A commonly noted detail of Avengers: Age of Ultron—whether it was viewed positively or negatively—was an unexpected deluge of assorted cultural references. Unlike the movie's characters, my usual social circle doesn't drop playwrights into casual conversation, so I didn't recognize the name Eugene O'Neill. But at least my steadily aging memory could identify the ditty "I've Got No Strings" from Pinocchio. For the titular puppet, the song was its overly cheery description of its visible uniqueness. For Ultron, the song was a wry motto for the capability to rebel (um, and murder).
Different as these two were, presumably they'd agree that having no strings is a symbol for the reality that humans aren't subject to involuntary control by anything else. And they'd be committing a ludicrous exaggeration. Countless moments every day, humans feel "strings" of psychological pressure to take/reject an action or think/avoid a thought. Meditation systematically exposes the variation and subtlety of such pressures, as I've stated before in past entries on the topic. Miscellaneous phenomena in the meditators' brains are like strings that repetitively pull on them. Instead of reflexively trying to tug back, they passively watch the strings tauten, have as little effect as a thread dragging a brick, then spontaneously slacken thereafter. Realistically sensing and knowing the strings is a crucial gain. Ignorance may permit hollow complacency, but it's useless for lasting improvement. Perhaps the enormous pile of meditation sayings can absorb one more: I meditate until I recover my sight of the perpetual strings on me—which can't happen while I persist either in decreeing the strings aren't there or in mistaking the strings for who I am.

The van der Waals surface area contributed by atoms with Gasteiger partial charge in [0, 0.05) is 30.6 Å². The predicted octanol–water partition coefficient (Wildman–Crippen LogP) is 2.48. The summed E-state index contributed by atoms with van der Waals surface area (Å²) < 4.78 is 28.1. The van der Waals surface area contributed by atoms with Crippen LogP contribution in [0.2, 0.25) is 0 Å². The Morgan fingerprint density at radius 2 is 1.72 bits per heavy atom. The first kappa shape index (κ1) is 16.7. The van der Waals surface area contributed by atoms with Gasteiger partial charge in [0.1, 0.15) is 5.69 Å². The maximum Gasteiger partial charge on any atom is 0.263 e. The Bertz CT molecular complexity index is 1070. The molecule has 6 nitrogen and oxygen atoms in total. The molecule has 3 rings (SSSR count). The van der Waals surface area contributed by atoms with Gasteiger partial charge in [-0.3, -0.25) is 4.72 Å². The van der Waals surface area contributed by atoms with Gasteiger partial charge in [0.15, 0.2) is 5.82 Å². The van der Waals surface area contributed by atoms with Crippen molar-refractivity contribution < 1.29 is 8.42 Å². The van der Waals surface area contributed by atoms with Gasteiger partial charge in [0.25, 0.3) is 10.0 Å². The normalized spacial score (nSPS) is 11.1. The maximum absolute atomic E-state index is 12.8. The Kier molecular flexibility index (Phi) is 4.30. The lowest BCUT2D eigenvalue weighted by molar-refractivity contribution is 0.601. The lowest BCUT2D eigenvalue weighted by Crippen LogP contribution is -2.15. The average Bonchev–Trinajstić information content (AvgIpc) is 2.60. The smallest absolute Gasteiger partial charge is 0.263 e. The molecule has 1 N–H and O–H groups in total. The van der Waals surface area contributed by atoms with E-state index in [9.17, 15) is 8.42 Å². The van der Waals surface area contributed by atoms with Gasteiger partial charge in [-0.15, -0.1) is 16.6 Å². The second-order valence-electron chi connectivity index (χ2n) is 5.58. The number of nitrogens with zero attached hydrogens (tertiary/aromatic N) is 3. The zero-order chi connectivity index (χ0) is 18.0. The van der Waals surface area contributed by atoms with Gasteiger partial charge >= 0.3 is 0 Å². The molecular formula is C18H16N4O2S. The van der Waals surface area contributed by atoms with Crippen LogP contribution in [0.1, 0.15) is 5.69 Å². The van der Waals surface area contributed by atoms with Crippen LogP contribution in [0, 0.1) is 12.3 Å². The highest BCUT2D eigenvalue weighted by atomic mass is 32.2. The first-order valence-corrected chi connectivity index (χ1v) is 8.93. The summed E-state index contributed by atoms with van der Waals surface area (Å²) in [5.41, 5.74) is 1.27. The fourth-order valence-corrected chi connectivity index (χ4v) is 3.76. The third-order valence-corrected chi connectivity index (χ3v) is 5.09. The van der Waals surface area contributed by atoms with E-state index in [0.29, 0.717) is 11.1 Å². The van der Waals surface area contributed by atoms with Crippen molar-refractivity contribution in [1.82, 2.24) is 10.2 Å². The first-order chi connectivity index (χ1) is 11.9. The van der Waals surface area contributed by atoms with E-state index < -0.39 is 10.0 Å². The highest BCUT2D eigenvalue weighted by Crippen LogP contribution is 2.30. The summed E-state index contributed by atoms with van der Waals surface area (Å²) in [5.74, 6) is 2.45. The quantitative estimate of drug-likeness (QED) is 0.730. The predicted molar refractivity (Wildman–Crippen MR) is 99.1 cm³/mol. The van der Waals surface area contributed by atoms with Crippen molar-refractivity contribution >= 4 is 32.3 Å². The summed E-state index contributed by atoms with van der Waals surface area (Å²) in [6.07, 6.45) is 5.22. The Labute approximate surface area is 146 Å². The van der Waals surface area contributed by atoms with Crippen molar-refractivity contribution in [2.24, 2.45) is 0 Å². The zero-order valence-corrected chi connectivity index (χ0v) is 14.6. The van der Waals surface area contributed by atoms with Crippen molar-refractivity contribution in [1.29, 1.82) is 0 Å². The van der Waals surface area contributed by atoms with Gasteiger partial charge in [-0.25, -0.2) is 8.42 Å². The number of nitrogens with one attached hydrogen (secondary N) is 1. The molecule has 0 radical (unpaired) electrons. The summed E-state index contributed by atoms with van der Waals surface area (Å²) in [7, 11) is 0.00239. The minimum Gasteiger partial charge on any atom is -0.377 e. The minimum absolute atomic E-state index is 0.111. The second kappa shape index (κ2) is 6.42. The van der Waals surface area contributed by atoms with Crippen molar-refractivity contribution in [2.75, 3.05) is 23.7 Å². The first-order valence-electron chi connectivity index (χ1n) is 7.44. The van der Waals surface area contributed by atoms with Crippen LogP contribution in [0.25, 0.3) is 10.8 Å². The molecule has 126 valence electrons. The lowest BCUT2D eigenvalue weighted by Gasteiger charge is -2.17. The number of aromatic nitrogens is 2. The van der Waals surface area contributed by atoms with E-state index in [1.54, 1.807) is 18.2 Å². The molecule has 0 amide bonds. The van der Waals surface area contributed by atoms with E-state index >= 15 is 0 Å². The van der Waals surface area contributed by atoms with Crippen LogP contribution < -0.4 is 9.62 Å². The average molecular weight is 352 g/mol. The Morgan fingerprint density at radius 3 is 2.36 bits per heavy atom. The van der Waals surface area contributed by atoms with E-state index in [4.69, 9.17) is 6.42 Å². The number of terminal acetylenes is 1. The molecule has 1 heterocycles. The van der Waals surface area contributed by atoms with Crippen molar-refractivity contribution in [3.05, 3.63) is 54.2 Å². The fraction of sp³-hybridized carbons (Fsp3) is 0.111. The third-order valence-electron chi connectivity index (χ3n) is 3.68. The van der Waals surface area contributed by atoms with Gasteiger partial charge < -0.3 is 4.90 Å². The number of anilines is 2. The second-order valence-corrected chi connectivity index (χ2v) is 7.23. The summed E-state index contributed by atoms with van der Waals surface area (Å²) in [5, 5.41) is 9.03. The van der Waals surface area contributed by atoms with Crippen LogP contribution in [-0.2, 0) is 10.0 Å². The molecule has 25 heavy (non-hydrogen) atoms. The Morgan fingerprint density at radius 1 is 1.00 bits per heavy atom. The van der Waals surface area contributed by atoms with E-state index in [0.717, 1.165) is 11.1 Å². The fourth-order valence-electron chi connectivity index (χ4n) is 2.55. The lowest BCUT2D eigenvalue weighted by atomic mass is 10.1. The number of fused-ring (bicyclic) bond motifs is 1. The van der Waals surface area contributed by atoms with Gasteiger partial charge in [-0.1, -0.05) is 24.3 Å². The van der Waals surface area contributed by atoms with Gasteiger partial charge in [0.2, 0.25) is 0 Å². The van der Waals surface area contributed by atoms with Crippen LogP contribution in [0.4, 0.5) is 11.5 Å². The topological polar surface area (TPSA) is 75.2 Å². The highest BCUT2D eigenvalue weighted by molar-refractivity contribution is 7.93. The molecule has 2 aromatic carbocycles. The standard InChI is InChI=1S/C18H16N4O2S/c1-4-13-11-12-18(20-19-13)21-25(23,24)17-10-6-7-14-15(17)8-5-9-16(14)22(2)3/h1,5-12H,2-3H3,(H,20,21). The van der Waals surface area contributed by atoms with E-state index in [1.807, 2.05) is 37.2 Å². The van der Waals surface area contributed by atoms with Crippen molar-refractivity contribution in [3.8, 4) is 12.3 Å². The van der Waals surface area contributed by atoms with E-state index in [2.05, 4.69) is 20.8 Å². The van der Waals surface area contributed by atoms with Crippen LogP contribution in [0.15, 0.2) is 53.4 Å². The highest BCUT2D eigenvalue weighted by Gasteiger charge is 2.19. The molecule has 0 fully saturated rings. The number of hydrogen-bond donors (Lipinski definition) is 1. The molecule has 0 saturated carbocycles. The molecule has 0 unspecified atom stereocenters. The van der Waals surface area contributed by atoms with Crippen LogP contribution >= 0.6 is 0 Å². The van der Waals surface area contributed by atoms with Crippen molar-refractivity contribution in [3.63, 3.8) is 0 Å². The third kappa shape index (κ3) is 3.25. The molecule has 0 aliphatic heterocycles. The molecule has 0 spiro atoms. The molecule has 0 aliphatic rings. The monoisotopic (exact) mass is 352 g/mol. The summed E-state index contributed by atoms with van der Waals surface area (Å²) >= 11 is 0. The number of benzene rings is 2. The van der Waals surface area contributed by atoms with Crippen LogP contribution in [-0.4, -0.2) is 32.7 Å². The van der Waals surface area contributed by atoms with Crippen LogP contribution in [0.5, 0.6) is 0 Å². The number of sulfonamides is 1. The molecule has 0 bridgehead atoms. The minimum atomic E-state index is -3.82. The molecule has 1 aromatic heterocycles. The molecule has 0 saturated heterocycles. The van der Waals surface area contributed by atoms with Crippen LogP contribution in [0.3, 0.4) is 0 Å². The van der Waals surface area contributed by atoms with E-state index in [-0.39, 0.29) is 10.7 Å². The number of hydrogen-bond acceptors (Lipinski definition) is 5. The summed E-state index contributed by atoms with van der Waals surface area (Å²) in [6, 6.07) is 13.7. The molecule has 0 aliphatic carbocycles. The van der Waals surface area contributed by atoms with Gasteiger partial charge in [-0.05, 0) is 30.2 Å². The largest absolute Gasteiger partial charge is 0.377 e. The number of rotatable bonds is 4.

Pinocchio and Ultron aren't alone. The theme of puppet-like control dominates the six novels of Frank Herbert's Dune series—notably without puppets/robots in the storyline. Time after time, the text portrays, or states outright in numerous asides, the disadvantages that plague the wretches who can't perceive their strings and compensate inventively. They're vulnerable to all kinds of exploitation and attack. They can't evade the predictability of their actions and thoughts. They settle into the grooves of the expectations placed on them. Their reactions are restricted by their previously established mental associations. They defer to repetitions of idealized pasts. They overvalue rigidity, stability, and constancy, and they chase these conveniences in the ritual shapes of religion and government. They stop asking difficult questions because they prefer the simplicity of "ultimate" answers. They worship authority. They refuse to take on the burden of making original decisions.
Further underscoring the centrality of this theme, a variety of strings show up: addiction, greed/lust, ambition, preconception, pride, fear, aggression, vengeance, indoctrination, threats, persuasion. These are alongside the sometimes less selfish strings connecting to family, romance, camaraderie, society, cultural tradition, mutually beneficial alliances, and the whole human civilization's destiny. The self-aware heroes don't "have no strings", but the strings on them neither manipulate them nor limit them. They view them in a manner that's full, unblinking, and well-reasoned. Thus, their strings don't provoke them into simplistic, heedless, short-sighted responses in the narrow categories of obedience or disobedience or indifference. To the contrary, they imagine innovative yet rational solutions which dismantle destructive cycles. Entrapped by a seemingly unwinnable scenario, they employ their knowledge, savvy, and creativity in tactics that more or less override the underlying constraints.
More profoundly, these momentous decisions act as equally radical rewrites of the deciders' own selves. Their unbridled decisions dictate their selves, not vice-versa. They boldly change who (or what, technically speaking) they are. By discerning then conscientiously defying their strings, they're able to become something totally different. In the middle of the choice, the "self" may be an unduly constricting abstraction to be laid aside. Notwithstanding the series' famously bizarre reinterpretations of religion, that's a lesson that I can respect.